Two (2) pea-sized tumor samples will be sent to the laboratory of Dr. Dina Lev for tissue evaluation and extraction of RNA (genetic material). One (1) tumor sample will be removed before the procedure and the other sample will be removed at the end of the procedure. The samples will be examined under a microscope and DNA (the genetic material in cells) will be removed to look for any changes to the DNA. The results of these tests will not be shared with you, nor will they be used for any decisions regarding your treatment. The samples will be destroyed after these tests are complete.
There is a chance that the surgeon may decide during the surgery that the abdominal wash will not be performed, for example if the disease has spread to or attached to certain organs. If this occurs, your doctor will discuss other treatment options with you.
On Days 1-5, 11, and 14, (Day 1 being the day after surgery):
Blood (about 1 teaspoon) will be drawn for routine tests. You will have a physical exam, including measurement of your weight and vital signs.
About 1, 3, and 6 months after the surgery is complete, you will have follow-up visits and the following tests and procedures will be performed:
- You will have a physical exam, including measurement of your weight and vital signs.
- Blood (about 1 teaspoon) will be drawn at the 1 month visit only for routine tests.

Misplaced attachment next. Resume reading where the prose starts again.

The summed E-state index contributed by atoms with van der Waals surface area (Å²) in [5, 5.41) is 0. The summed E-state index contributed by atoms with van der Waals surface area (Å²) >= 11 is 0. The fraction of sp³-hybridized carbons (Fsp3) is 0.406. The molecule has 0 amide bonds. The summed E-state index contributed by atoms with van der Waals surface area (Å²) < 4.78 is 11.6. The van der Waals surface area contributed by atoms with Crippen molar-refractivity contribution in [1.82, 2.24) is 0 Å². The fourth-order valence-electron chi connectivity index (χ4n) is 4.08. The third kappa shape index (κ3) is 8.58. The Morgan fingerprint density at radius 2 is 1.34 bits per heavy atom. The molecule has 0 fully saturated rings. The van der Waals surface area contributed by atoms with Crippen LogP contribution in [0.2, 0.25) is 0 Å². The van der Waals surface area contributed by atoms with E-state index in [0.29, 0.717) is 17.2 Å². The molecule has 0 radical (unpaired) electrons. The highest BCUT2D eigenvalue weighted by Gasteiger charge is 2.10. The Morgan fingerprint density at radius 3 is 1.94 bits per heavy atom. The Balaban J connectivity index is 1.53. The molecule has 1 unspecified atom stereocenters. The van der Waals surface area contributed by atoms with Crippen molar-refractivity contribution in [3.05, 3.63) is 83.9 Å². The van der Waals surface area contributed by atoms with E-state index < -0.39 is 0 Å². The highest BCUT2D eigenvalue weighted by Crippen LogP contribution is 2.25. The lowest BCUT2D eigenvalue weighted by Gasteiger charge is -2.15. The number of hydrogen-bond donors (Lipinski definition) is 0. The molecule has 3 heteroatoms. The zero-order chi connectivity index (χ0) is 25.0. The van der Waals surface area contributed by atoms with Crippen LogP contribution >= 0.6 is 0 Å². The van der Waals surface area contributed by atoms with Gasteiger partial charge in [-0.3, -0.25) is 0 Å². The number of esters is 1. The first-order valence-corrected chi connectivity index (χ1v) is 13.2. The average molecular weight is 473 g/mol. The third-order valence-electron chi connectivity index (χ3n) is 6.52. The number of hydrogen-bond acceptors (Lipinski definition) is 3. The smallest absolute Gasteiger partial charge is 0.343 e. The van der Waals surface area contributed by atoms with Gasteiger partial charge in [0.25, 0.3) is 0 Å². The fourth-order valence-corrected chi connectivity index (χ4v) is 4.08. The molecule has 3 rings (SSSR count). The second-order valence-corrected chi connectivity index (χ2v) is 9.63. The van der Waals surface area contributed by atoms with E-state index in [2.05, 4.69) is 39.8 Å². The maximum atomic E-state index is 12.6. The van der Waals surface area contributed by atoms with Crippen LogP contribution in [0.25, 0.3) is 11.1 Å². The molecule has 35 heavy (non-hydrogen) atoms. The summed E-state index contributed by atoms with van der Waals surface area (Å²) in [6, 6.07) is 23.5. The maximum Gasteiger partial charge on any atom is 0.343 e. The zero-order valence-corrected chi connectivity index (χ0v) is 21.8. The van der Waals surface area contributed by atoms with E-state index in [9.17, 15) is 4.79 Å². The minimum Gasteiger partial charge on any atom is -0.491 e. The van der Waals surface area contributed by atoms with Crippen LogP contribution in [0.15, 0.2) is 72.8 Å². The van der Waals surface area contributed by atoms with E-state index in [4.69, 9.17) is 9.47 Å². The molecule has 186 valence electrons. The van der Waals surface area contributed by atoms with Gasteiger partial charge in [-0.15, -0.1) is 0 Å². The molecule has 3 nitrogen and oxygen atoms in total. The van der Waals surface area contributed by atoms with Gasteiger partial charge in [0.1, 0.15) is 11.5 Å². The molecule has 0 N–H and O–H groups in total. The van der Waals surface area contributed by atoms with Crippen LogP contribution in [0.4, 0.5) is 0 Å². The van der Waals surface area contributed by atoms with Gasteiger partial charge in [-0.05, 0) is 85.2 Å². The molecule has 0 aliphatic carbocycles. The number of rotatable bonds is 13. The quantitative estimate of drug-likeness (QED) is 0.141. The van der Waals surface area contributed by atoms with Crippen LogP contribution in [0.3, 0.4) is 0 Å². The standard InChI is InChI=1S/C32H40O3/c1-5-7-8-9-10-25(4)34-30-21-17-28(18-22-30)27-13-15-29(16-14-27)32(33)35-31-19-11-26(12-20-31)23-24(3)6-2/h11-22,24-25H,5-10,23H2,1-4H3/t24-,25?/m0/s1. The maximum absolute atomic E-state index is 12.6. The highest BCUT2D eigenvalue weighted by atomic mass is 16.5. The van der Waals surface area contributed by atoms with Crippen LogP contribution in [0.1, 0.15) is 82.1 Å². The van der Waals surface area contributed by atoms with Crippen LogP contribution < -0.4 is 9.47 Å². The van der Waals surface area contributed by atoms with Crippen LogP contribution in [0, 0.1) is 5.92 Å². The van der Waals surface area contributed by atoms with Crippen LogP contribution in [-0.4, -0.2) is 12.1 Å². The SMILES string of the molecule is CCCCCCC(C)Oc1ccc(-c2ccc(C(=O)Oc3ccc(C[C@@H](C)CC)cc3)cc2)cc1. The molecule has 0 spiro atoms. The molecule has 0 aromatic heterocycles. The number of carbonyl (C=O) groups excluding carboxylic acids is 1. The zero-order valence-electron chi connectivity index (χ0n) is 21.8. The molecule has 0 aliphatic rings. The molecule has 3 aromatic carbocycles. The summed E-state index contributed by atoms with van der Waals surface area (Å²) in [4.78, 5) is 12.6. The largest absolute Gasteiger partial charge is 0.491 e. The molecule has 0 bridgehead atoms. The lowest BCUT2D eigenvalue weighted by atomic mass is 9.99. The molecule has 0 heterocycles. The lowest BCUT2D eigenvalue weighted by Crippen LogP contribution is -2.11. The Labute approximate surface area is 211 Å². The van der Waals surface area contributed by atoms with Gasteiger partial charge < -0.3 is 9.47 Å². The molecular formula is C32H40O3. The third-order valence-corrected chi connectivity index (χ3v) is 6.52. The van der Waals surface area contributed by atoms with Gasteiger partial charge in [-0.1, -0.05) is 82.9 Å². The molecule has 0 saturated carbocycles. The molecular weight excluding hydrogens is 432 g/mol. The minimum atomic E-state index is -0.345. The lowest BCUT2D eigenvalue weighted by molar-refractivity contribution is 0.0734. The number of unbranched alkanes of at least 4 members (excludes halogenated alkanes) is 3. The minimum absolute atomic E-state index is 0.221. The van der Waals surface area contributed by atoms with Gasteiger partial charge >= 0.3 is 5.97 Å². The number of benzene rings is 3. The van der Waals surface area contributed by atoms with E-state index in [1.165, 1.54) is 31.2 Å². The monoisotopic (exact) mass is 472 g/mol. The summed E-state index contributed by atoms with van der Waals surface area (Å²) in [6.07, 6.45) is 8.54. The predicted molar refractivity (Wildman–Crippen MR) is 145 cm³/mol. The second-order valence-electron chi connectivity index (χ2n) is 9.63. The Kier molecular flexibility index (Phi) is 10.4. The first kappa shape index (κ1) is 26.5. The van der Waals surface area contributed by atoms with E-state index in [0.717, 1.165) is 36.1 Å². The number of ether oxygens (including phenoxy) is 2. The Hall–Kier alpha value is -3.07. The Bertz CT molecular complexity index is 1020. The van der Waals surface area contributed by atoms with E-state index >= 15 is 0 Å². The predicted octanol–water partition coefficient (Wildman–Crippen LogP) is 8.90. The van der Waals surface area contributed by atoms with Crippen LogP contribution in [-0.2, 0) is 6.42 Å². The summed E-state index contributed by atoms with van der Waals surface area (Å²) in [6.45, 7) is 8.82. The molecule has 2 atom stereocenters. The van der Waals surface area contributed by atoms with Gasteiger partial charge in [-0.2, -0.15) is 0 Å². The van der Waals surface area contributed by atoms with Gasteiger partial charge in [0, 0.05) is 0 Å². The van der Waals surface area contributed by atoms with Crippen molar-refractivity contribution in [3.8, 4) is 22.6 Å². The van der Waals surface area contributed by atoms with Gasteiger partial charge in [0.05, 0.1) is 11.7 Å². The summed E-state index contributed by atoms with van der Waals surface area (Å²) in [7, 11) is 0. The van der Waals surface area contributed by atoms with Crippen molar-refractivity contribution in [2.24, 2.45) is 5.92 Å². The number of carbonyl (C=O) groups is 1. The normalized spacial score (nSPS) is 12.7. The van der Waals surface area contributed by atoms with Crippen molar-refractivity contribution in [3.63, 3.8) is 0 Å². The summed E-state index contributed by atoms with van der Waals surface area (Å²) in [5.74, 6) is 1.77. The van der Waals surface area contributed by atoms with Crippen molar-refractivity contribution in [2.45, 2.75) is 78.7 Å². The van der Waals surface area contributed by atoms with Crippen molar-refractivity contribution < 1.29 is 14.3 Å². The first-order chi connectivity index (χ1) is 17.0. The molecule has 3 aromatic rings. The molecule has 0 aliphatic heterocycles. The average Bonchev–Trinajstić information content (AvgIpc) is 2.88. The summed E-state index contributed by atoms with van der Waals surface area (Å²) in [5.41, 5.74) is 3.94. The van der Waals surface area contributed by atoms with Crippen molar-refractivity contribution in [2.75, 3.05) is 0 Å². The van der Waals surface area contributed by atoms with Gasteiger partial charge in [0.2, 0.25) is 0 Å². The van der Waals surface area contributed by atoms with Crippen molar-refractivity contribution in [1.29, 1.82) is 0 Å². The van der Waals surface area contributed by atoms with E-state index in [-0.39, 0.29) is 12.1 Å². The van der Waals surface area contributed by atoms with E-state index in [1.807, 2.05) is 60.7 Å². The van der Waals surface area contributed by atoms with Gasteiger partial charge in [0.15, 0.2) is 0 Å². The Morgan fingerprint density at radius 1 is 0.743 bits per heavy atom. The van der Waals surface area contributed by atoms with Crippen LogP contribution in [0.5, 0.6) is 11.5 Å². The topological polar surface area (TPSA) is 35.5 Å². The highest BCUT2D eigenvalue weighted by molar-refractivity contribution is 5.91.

- You will have a hearing test at the 1 month visit only.
- Blood (about 3 teaspoons) will be drawn for routine tests at the 3 and 6 month visits only.
- At the 3 and 6 month visits only, you will have a CT scan, PET-CT scan, or MRI scan to check the status of the disease.
Length of Study:
You will remain on study for up to 6 months. You will be taken off study if the disease gets worse.
If the study doctor learns that the disease has come back or gotten worse at the 6 month follow-up visit, you may be eligible for a re-perfusion, which is a repeat of the operation and study drug administration. If you are eligible for a re-perfusion, your participation on this study will end and then you will be given a new consent form to sign in order to be re-enrolled back onto this study.
This is an investigational study. Cisplatin is FDA-approved and commercially available for the treatment of advanced bladder cancer, metastatic testicular cancer, metastatic ovarian cancer, hepatoblastoma, neuroblastoma, metastatic appendiceal cancer, and abdominal mesothelioma. The use of cisplatin in patients with abdominal sarcoma-type tumors is investigational.
Up to 20 patients will take part in this study. All will be enrolled at MD Anderson.
|Contact: Andrea Hayes-Jordan, MD||713-794-4616|
|United States, Texas|
|UT MD Anderson Cancer Center||Recruiting|
|Houston, Texas, United States, 77030|
|Principal Investigator:||Andrea Hayes-Jordan, MD||UT MD Anderson Cancer Center|